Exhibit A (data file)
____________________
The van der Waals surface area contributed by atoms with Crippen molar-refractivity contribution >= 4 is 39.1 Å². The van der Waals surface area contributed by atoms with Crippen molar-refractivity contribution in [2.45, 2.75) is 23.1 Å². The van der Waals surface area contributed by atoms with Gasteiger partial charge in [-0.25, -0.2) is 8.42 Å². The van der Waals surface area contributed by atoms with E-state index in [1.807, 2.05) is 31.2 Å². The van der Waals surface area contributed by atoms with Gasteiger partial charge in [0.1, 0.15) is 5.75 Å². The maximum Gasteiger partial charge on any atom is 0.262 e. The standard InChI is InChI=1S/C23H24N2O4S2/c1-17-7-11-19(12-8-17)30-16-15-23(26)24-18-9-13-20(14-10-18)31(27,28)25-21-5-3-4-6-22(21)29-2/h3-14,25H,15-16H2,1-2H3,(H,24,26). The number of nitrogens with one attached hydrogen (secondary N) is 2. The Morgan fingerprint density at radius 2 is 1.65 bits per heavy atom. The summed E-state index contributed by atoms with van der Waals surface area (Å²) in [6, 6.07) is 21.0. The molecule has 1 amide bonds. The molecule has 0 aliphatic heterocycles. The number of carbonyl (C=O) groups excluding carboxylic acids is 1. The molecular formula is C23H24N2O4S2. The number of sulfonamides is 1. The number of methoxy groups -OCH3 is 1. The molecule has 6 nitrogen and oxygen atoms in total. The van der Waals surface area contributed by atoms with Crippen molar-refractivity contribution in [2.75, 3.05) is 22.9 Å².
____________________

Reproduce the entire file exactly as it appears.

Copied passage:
The van der Waals surface area contributed by atoms with Crippen molar-refractivity contribution >= 4 is 39.1 Å². The van der Waals surface area contributed by atoms with Crippen molar-refractivity contribution in [2.45, 2.75) is 23.1 Å². The van der Waals surface area contributed by atoms with Gasteiger partial charge in [-0.25, -0.2) is 8.42 Å². The van der Waals surface area contributed by atoms with E-state index in [1.807, 2.05) is 31.2 Å². The van der Waals surface area contributed by atoms with Gasteiger partial charge in [0.1, 0.15) is 5.75 Å². The maximum Gasteiger partial charge on any atom is 0.262 e. The standard InChI is InChI=1S/C23H24N2O4S2/c1-17-7-11-19(12-8-17)30-16-15-23(26)24-18-9-13-20(14-10-18)31(27,28)25-21-5-3-4-6-22(21)29-2/h3-14,25H,15-16H2,1-2H3,(H,24,26). The number of nitrogens with one attached hydrogen (secondary N) is 2. The Morgan fingerprint density at radius 2 is 1.65 bits per heavy atom. The summed E-state index contributed by atoms with van der Waals surface area (Å²) in [6, 6.07) is 21.0. The molecule has 1 amide bonds. The molecule has 0 aliphatic heterocycles. The number of carbonyl (C=O) groups excluding carboxylic acids is 1. The molecular formula is C23H24N2O4S2. The number of sulfonamides is 1. The number of methoxy groups -OCH3 is 1. The molecule has 6 nitrogen and oxygen atoms in total. The van der Waals surface area contributed by atoms with Crippen molar-refractivity contribution in [2.75, 3.05) is 22.9 Å².